Despite the hearings’ essentially decorative function, left-wing activists are treating them as a life-or-death struggle against the conservative nominee. Protesters scream from the back of the room and are removed, to be replaced by others who scream in their turn, to equally little avail. Meanwhile, the senators offer up Republican softballs and Democratic diatribes. On the first day of the hearings, Sen. Ben Sasse (R-Neb.) used his speaking time to decry the essential emptiness of all this activity and to point to a better way.
In a blistering 12-minute lecture, the former university president laid out the primary reason that Supreme Court confirmations have degenerated into hollow political theater: Congress has abdicated its role as the primary lawmaking body, delegating its constitutional authority to the unelected bureaucrats of executive-branch agencies and to the priest-kings of the Supreme Court.
“People yearn for a place where politics actually can be done,” Sasse said. “When we don’t do a lot of big actual political debating here, we transfer it to the Supreme Court.”
As the good senator noted, it’s a fundamentally unhealthy sign when protests are held outside courts, not legislatures. But practically speaking, the protesters are in the right place. Courts in the United States for decades have increasingly arrogated power over the most sensitive policy questions: integration, abortion, gun rights, free speech and same-sex marriage. In the meantime, political analyst Yuval Levin argues, members of Congress have increasingly shirked their constitutional responsibilities.
They remain as ambitious as politicians ever were, Levin wrote in the July/August issue of Commentary magazine, but their ambition is no longer for legislative power. Instead, they strive “for a prominent role in the theater of our national politics.” And Congress has become their stage, “a way to raise their profile, to become celebrities.” Major legislation increasingly happens only when there is a presidential agenda to direct it, and even then, the result is vague laws that leave the big decisions to regulatory agencies and courts. While complaints about “activist judges” aren’t totally unfounded, the truth is that courts are often forced to fill the enormous gaps left by a timid Congress.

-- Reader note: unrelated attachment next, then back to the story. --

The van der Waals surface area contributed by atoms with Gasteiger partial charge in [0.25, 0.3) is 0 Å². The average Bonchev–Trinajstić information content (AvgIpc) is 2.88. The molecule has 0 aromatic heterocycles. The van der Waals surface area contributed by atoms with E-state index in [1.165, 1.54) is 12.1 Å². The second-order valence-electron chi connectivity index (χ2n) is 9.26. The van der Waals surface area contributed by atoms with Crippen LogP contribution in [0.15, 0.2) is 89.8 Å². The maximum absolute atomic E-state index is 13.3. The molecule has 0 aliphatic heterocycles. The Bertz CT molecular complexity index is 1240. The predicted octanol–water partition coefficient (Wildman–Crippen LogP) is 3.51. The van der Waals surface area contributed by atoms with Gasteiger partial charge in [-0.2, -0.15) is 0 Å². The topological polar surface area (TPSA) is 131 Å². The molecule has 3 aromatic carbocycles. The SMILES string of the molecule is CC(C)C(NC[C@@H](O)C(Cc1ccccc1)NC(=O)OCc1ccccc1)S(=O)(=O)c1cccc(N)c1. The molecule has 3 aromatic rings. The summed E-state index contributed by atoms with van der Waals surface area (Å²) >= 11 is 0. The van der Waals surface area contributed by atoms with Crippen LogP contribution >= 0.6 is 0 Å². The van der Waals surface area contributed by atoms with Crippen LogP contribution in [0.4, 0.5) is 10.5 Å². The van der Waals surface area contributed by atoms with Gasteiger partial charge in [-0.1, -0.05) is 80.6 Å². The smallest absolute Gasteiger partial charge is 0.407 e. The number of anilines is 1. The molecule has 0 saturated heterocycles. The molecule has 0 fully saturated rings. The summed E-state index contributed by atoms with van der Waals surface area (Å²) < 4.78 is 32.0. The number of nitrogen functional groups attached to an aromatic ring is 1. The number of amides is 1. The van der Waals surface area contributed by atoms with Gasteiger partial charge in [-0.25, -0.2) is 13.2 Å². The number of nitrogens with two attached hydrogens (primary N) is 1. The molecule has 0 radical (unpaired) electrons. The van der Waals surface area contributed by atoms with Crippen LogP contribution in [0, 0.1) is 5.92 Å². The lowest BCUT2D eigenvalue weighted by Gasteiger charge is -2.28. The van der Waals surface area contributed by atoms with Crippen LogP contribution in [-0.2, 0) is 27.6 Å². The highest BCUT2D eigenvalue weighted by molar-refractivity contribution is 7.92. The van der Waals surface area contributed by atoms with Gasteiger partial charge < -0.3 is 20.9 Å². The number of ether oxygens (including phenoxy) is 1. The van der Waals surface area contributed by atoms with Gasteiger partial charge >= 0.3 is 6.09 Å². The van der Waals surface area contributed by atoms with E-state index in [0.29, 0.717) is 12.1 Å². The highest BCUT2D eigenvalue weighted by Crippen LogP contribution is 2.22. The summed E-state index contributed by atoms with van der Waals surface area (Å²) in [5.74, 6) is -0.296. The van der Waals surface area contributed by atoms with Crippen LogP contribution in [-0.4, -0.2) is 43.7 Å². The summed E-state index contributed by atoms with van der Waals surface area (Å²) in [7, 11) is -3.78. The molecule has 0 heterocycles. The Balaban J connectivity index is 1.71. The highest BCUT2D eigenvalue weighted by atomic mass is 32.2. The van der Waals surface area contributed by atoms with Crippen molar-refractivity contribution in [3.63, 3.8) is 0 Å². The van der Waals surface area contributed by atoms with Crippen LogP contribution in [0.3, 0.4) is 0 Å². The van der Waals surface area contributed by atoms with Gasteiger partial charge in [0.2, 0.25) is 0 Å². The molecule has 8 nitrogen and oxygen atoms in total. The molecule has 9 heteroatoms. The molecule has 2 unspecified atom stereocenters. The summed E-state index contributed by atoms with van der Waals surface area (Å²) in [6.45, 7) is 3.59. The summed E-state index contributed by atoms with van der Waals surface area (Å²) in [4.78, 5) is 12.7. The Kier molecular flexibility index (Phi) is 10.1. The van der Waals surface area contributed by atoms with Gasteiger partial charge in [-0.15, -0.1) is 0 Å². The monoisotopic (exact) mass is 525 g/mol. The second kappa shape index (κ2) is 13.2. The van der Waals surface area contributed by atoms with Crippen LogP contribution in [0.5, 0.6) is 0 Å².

As Sasse noted at the Kavanaugh hearing, congressional inaction is a good way to get reelected: You avoid making unpopular decisions that activist groups can use to mobilize voter anger. “It’s not a very good life,” he told his colleagues, “but it’s a pretty good strategy for incumbency.”
It’s also not a very good way to run a republic. Exiling important decisions beyond public accountability, or control, destroys the political legitimacy upon which democratic government depends. Which is why the protesters against Kavanaugh have been screaming so loudly.
“The solution,” Sasse concluded, “is not to try to find judges who will be policymakers. The solution is not to try to turn the Supreme Court into an election battle for TV. The solution is to restore a proper constitutional order with the balance of powers . . . We need a Congress that writes laws and then stands before the people and suffers the consequences.”
Sasse has precisely diagnosed the problem. But American politics will not recover unless the doctor is prepared to take his own advice.
For Ben Sasse, ironically, is one of the most prominent examples of what Levin is talking about: The senator from Nebraska has become well-known for his public statements on character and constitutional order while doing relatively little on the legislative front. Since entering the Senate in 2015, Sasse has sponsored only 16 bills. Compare that with the record of two other Republicans from his class: Tom Cotton of Arkansas, with 44 bills introduced, and Joni Ernst of Iowa, with 42.
Sasse’s limited legislative contribution is a great disappointment precisely because his vision of a more honorable and constitutionally grounded politics is so appealing. Simply exhorting his peers isn’t going to make that vision a reality. What’s needed is tireless and often thankless work in the legislative trenches.
Few in Congress seem interested in doing that kind of work. Until that changes, we’ll be stuck with third-rate television dramas like these Senate confirmation hearings. “You make the laws,” Kavanaugh told Sen. Orrin G. Hatch (R-Utah) on Wednesday morning. How nice it would be if that were true.